CASR The University of Adelaide Australia
spacer
spacer

text zoom: S | M | L

Further Information Contact:

Centre for Automotive Safety Research
THE UNIVERSITY OF ADELAIDE
SA 5005 AUSTRALIA
Email
Location

Telephone: +61 8 8313 5997
Facsimile: +61 8 8232 4995

You are here: 

Publication Details

TitleIntoxicated pedestrians: accident data from South Australia
AuthorsHutchinson TP, Kloeden CN, Lindsay VL
Year2011
TypeJournal Article
AbstractFindings based on routinely-collected South Australian pedestrian accident data are: (i) a disproportionate number of pedestrians with positive blood alcohol concentration (BAC) are injured on Fridays and Saturdays; (ii) some 50% of pedestrian casualties in the high BAC group occur in hours beginning 18,19,20,21,22, and another 35% occur in the hours beginning 23, 00, 01, 02, 03; (iii) most pedestrian accidents for which the pedestrian had a positive BAC occurred midblock, rather than at intersections, with no form of traffic control present and with the speed limit being 50 or 60 km/h, and only 14% occurred within 1 km of the centre of Adelaide, the GPO; and (iv) most pedestrians who had a positive BAC were male, and some 71% were in the age range 20 to 49. Although there are limitations in using routine BAC data, these data are nevertheless thought to give helpful information. Routine crash data and cases investigated in depth both indicate that the alcohol levels of many pedestrians killed and injured are very high indeed. It is likely that improved safety of intoxicated pedestrians will come about by making the environment safer for all pedestrians, drunk or sober. The measure that would be expected to have the greatest effect most quickly is a reduced speed limit, especially in locations where traffic is busy and there are many pedestrians.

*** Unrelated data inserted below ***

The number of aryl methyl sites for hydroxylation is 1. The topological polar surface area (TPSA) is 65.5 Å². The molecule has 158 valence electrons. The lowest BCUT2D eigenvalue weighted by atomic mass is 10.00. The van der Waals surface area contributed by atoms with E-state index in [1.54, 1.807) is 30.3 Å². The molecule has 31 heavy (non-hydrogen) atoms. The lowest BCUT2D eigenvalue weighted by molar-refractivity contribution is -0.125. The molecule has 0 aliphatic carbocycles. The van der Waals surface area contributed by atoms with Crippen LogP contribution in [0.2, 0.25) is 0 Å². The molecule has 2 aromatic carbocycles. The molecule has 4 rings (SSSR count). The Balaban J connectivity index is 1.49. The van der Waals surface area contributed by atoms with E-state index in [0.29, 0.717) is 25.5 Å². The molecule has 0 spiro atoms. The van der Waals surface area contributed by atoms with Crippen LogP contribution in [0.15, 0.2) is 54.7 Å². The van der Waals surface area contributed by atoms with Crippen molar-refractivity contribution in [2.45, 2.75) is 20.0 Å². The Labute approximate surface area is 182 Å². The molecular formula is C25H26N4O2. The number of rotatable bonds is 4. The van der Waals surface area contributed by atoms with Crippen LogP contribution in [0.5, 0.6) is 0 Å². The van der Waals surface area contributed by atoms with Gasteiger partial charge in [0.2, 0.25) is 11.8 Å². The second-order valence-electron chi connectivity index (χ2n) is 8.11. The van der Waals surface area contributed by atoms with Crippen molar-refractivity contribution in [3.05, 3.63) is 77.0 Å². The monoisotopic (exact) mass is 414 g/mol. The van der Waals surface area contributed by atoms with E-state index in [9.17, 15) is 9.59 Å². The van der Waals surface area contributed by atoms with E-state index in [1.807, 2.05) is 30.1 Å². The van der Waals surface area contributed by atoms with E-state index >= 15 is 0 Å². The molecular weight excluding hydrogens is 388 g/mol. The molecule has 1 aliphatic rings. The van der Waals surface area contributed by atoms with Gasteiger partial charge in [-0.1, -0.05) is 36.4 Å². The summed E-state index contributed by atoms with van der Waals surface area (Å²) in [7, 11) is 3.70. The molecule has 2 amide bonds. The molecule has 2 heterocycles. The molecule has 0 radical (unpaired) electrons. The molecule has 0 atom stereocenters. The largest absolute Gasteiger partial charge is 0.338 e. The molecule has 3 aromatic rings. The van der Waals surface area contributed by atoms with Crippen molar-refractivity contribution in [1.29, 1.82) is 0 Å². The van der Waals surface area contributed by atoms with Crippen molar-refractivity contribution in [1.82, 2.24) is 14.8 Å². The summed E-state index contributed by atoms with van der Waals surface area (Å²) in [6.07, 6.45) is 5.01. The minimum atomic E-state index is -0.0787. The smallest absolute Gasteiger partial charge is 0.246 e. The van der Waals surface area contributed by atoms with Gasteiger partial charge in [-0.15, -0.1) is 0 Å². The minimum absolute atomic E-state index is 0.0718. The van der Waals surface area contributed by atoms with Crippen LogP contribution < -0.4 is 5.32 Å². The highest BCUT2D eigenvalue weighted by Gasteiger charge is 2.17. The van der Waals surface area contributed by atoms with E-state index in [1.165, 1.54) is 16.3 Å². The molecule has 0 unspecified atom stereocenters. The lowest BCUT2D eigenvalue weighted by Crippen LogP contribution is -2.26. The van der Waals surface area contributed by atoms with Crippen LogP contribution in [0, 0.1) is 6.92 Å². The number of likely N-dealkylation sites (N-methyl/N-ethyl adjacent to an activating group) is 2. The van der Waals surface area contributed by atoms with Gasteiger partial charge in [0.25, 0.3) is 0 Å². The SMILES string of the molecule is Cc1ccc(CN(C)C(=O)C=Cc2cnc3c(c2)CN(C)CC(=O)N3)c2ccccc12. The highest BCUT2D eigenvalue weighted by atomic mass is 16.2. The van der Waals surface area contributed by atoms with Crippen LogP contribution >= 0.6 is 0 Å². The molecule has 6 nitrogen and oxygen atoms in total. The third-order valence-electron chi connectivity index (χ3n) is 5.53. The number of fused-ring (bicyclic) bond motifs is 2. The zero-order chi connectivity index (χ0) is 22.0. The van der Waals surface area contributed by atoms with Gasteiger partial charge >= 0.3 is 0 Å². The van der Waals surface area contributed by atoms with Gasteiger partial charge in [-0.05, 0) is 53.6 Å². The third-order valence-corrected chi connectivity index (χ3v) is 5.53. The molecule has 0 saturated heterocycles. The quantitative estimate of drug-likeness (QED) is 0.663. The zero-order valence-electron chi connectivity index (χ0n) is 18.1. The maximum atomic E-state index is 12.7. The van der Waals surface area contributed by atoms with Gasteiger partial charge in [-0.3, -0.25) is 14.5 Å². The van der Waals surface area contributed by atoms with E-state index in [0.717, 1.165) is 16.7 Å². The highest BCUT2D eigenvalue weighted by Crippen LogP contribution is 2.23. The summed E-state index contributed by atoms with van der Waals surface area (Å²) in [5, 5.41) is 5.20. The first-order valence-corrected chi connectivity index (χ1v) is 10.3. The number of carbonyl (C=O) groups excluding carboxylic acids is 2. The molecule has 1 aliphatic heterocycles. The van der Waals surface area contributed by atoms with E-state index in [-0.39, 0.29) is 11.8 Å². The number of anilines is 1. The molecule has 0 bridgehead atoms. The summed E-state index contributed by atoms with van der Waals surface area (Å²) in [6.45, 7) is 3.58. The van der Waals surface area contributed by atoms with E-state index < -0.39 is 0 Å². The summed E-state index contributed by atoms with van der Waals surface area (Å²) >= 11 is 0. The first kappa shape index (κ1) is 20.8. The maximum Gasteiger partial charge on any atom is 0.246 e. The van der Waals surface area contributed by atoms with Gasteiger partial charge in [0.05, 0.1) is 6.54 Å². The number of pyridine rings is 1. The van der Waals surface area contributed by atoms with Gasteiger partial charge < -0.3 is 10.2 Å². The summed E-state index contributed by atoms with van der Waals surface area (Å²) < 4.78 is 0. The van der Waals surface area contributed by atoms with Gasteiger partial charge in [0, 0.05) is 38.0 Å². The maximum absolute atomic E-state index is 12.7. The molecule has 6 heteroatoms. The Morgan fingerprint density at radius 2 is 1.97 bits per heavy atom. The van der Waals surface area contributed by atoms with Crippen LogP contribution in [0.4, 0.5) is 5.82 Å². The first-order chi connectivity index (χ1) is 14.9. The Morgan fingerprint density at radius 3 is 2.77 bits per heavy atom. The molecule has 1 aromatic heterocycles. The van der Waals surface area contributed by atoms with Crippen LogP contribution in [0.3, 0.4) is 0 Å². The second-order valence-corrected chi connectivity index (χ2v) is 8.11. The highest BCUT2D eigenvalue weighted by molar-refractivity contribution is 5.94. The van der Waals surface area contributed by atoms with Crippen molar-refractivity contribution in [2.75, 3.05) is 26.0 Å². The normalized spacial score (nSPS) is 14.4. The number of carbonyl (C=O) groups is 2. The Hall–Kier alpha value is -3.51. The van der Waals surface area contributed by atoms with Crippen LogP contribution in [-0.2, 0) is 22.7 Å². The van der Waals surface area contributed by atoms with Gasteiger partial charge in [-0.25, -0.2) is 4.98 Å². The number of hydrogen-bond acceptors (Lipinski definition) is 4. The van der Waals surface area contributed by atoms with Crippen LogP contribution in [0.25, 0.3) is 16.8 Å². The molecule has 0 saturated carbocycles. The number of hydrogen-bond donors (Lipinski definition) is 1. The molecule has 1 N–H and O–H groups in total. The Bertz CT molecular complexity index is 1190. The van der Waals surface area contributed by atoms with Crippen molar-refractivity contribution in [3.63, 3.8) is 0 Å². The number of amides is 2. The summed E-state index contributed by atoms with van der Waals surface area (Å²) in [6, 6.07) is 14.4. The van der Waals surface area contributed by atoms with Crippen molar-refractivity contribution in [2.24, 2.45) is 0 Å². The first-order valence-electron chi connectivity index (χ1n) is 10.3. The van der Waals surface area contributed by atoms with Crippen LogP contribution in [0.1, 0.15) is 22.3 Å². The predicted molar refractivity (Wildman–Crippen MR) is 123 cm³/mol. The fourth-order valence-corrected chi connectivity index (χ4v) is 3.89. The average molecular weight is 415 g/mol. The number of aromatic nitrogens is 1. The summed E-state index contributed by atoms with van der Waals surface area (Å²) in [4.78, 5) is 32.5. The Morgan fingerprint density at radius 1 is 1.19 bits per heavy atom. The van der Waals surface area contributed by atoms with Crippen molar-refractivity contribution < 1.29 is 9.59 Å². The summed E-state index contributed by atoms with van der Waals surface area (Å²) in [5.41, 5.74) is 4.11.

Journal TitleTransport Engineering Australia
Journal Volume (Issue)13(1)
Page Range41-48

Reference
Hutchinson TP, Kloeden CN, Lindsay VL (2011) 'Intoxicated pedestrians: accident data from South Australia', Transport Engineering Australia, 13(1), pp 41-48.